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Kannapolis council delays budget approval

By Susan Shinn

For The Salisbury Post

KANNAPOLIS — A delay in finalizing the agreement for the purchase of Downtown Kannapolis by the City of Kannapolis resulted in a delay to approve the 2015-16 budget.

Both issues should be resolved next Monday evening, according to City Manager Mike Legg, at which time last night’s City Council meeting will be continued.

The budget and the downtown purchase are intricately linked. For example, next year’s budget, set at some $59,539,383, includes the establishment of a Downtown Fund to facilitate the acquisition and revitalization of the 49-acre downtown. That fund has been set at $1,987,825.

Meanwhile, council held a brief public hearing last night on establishing a Municipal Service District, then voted unanimously to establish the district. Several members of the audience did not understand what such a district was, they told council.

A Municipal Service District (MSD), according to Finance Director Eric Davis, is a defined geographic area within which downtown revitalization projects can be funded by special obligation bonds. Only projects within the MSD can be completed with these bonds.

The MSD has no effects on any property owners who live nearby, Legg said. “A Municipal Service District can be used as a revenue source, which we are not doing, or it can be created to purchase bonds to buy the downtown from David Murdock. We have to establish a district to borrow the money and use funds in this district — and only in this district.”

Councilman Roger Haas reiterated this point, and also verified that any future wayfinding and entranceways had to be included in the district. Additionally, there are no additional restrictions on the use of the property, and no additional taxes in this district.

“Can we expand or contract the boundaries once the district is set?” he asked City Attorney Wally Safrit.

“You can, but you’ll have to go through the same thing you are tonight,” Safrit said.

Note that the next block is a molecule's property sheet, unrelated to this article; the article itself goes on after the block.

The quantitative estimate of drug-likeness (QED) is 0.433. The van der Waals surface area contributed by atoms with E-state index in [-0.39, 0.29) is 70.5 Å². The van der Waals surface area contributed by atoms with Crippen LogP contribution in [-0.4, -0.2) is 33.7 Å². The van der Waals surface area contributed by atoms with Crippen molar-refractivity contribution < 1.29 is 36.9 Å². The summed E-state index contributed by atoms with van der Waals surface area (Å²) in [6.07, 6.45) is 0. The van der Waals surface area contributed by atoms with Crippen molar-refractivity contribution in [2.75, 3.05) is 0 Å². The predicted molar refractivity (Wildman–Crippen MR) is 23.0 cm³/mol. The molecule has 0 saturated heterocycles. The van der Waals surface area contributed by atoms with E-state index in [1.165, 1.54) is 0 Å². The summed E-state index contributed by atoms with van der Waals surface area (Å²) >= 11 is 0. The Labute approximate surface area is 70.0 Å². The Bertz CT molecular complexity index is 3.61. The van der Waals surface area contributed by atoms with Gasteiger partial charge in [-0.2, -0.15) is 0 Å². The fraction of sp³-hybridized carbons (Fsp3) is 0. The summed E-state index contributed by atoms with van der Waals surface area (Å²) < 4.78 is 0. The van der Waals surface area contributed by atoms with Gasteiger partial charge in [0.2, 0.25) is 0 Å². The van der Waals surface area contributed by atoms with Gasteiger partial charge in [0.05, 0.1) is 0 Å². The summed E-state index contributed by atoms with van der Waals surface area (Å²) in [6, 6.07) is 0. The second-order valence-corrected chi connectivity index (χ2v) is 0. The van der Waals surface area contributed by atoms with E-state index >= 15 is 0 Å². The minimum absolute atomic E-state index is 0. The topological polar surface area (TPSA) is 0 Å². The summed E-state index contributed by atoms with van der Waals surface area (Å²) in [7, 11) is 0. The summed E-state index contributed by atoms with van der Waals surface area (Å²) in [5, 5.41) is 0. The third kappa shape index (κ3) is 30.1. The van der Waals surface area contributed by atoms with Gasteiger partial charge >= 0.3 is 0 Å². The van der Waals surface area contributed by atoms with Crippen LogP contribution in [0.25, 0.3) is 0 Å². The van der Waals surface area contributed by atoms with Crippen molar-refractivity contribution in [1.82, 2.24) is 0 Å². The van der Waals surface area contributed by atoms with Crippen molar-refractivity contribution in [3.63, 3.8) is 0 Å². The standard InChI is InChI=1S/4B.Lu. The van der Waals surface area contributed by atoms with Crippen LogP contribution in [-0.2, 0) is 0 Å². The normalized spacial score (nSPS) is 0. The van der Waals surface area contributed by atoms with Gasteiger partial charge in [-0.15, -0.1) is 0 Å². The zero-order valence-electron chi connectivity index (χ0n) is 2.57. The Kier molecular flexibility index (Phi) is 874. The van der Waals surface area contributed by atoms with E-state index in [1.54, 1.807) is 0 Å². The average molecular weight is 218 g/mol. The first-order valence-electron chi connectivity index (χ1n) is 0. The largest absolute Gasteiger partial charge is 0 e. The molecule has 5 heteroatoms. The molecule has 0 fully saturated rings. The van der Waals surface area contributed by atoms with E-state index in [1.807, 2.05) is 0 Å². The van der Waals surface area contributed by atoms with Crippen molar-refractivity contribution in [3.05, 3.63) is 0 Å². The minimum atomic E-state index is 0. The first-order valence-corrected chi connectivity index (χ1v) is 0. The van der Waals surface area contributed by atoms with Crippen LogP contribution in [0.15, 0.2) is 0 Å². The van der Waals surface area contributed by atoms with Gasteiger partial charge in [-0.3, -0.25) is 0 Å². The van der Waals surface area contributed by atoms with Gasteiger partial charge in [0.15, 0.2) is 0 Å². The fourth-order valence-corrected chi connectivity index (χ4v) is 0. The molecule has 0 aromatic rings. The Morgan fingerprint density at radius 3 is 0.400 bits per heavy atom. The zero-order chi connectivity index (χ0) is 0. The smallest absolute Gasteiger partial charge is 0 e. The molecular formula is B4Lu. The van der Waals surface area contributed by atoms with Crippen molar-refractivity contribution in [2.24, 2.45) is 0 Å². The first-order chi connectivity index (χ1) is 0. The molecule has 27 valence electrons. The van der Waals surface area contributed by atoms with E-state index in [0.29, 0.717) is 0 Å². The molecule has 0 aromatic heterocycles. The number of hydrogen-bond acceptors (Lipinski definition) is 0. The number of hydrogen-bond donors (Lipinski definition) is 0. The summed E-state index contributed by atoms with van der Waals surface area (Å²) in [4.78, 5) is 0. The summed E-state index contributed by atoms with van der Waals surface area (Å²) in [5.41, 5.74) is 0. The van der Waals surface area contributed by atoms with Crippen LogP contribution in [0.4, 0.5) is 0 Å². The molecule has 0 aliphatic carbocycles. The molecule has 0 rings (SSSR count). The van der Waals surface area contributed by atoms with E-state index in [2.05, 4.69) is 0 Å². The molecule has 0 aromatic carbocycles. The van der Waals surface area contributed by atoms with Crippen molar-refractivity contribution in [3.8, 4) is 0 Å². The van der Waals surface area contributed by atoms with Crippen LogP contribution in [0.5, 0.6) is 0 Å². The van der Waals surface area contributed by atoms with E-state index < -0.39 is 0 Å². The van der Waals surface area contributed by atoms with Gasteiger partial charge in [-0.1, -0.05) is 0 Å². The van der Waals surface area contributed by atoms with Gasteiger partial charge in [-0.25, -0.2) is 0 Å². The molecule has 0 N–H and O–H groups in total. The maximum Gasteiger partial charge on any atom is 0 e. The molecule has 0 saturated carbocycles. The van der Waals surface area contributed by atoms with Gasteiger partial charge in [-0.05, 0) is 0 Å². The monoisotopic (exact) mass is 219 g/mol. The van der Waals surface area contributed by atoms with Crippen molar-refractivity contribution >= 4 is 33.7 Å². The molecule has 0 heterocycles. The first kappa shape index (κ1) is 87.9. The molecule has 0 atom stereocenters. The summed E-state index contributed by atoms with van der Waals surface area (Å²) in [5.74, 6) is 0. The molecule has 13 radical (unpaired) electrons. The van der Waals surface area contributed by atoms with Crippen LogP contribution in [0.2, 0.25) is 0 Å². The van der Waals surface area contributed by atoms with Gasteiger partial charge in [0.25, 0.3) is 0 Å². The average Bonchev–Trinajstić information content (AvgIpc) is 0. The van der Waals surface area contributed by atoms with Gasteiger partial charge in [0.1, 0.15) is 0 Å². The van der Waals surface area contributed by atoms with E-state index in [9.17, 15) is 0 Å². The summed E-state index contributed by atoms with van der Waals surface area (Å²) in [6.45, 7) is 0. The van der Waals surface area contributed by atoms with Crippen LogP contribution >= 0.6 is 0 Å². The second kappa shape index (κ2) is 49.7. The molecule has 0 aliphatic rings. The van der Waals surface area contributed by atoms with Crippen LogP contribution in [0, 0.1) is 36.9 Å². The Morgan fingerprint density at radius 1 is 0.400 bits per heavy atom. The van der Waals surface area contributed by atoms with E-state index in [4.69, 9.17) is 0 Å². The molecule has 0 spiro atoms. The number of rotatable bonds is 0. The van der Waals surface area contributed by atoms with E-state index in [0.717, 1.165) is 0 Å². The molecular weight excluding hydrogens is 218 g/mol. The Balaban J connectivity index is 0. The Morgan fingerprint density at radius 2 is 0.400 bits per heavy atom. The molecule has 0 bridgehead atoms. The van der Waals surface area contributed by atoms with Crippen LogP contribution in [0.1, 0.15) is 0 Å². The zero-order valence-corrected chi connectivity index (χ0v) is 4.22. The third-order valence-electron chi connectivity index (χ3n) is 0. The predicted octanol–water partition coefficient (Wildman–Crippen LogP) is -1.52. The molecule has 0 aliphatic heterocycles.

Councilman Tom Kincaid verified that all zoning within the MSD remains the same.

Because negotiations for the purchase of Downtown Kannapolis were not complete, Hinnant opened the public hearing regarding the intent of council to purchase tracts of property downtown, but then council immediately voted to continue the hearing to 6 p.m. Monday, June 29, at the Train Station, 201 S. Main St.

At next Monday’s meeting, Legg said that the City Council would receive some alternatives to funding additional personnel for the Police Department, as was discussed extensively at the June 8 meeting. However, as Legg said at that meeting, funding would have to come from other parts of the budget.

In other business, council voted unanimously on the following:

• Funding recommendations totaling $326,534 in CDBG funds. Grants awarded included: $15,000 to the Cannon YMCA for a Share the Harvest Program, with produce to benefit Cooperative Christian Ministries and Meals on Wheels; $15,000 to Vision for Life for a summer feeding program and afterschool tutoring for EOG readiness for students in grades 2-8. Receiving grants of $3,000 each: Academic Learning Center, Cooperative Christian Ministry, Cabarrus Meals on Wheels, Community Free Clinic, Junior Charity League and Operation Homeless, Inc.

• The appointment of Katherine Fitzgerald and the reappointment of Amos McClorey to the Community Development Commission.

• The appointments of Nancy Rutledge, Jeff Ashbaugh and Richard Chaney and the reappointment of Cindy Griggs to the Parks and Recreation Commission.

• The reappointments of David Baucom and Allan Overcash to the Planning and Zoning Commission.

• The reappointments of Jeff Parker, James Palmer and Colby Meadows to the Board of Adjustment Commission.

• The reappointment of Boyd Hardin as extraterritorial jurisdiction representative on the Rowan County Board of Adjustment.

Freelance writer Susan Shinn lives in Salisbury.

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